REFERENCE ON LEGAL
OPINION 97-10 BY THE FLORIDA DEPARTMENT OF STATE-DIVISION OF LICENSING
PDF VERSION HERE
My question concerns confidentiality under Section 493.6119, Florida
Statutes, and subpoenas to testify at trial or deposition. Specifically,
what do you do, as a private investigator, if you are subpoenaed to
testify at a trial or deposition concerning confidential information you
obtained in the course of an investigation?
If you obtain the client's consent you may comply with the subpoena.
If you do not have the client's consent, which is the more likely
occurrence, you are precluded from testifying because of the
confidentiality requirement in Section 493.6119(1),Florida Statutes,
which prohibits you from divulging or releasing to anyone other than
your client or employer the contents of an investigative file acquired
in the course of regulated activity.
Recently, a Florida circuit court judge equated the prohibition of
releasing confidential information in Section 493.6119, to a
"privilege", like the attorney-client privilege. The judge ruled that "a
subpoena is insufficient to override the privilege provided in Florida
Statute 493.6119" and refused to order the private investigator to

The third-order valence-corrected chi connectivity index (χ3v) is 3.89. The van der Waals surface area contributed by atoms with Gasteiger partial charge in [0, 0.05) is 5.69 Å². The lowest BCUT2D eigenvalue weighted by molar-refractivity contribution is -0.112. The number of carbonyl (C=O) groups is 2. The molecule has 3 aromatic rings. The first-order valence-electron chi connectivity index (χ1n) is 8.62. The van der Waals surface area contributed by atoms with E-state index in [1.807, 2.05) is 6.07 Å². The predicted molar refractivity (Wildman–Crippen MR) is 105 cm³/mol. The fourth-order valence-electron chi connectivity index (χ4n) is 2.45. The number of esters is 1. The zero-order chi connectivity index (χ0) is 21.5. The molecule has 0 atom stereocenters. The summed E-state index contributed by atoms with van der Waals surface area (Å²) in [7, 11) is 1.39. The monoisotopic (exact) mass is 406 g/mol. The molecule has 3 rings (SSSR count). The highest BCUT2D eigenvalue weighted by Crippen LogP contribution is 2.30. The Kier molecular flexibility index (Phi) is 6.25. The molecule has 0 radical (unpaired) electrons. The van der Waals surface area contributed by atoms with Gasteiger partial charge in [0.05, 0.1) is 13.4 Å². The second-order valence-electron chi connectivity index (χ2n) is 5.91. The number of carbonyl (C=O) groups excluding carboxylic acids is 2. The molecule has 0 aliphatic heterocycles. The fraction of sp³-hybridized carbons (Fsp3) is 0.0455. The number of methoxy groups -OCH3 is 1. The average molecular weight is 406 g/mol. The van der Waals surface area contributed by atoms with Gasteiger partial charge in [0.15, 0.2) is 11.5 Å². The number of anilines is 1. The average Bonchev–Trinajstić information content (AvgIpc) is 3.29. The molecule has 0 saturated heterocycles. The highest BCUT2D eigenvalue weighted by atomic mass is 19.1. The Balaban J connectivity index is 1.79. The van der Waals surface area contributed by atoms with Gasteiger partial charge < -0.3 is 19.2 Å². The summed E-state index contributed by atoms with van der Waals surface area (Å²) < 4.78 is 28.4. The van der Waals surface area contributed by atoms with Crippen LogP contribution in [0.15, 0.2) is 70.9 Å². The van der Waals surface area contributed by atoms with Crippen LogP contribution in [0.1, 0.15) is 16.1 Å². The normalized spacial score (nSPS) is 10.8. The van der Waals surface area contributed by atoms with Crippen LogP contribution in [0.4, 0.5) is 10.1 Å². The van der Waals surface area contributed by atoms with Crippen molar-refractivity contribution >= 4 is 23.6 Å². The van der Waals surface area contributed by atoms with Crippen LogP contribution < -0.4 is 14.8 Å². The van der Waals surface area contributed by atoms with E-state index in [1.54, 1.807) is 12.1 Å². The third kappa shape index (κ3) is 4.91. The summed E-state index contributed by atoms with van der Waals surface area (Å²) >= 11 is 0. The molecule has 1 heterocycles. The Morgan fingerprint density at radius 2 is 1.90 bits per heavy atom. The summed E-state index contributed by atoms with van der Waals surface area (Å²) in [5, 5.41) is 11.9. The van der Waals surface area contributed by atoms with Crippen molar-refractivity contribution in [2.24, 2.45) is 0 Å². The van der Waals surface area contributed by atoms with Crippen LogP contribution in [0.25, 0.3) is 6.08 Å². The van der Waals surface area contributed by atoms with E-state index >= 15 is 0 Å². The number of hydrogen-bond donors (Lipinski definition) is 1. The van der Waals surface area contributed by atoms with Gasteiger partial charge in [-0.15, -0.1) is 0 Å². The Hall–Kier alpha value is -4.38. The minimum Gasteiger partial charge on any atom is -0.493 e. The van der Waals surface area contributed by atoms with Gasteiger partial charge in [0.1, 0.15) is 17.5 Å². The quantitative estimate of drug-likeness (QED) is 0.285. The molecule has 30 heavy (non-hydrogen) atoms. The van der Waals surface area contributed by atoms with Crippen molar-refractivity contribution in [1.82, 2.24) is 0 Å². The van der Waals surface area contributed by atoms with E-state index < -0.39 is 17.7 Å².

reveal the results of his investigation via testimony or production of
documents because of the "privilege" contained in Section 493.6119,
Florida Statutes. In that case, the wife's attorney had moved for an
emergency hearing to enforce a subpoena duces tecum served on the
husband's private investigator requiring the private investigator to
appear at a deposition and to bring with him records, tapes, and photos
of surveillance done on the wife's activities. The private investigator
also brought out at the hearing that it would be a misdemeanor under
Section 493.6120, Florida Statutes, for him to reveal confidential
In order to protect your client's confidentiality, and to protect
yourself from disciplinary action by the division, when you receive a
subpoena you should file a motion with the court to quash the subpoena
based on the confidentiality requirement contained in Section 493.6119.
In the case discussed above, the private investigator communicated the
reason for his intent to not comply with the subpoena to the counsels
involved and the motion to enforce ensued. The judge in your case may or
may not rule like the circuit court judge discussed above. If the judge
orders you to testify, you may then testify without the division
pursuing disciplinary action. The judge's order may also be appealed.
You may also wish to discuss your course of action with your attorney as
there could be civil liability involved.
Whatever course of action you choose to protect your client's
confidential information is up to you. The division's concern is that
you, as a licensed professional, take the action required to protect
your client and the information in your file unless you are ordered by a
court to divulge that information.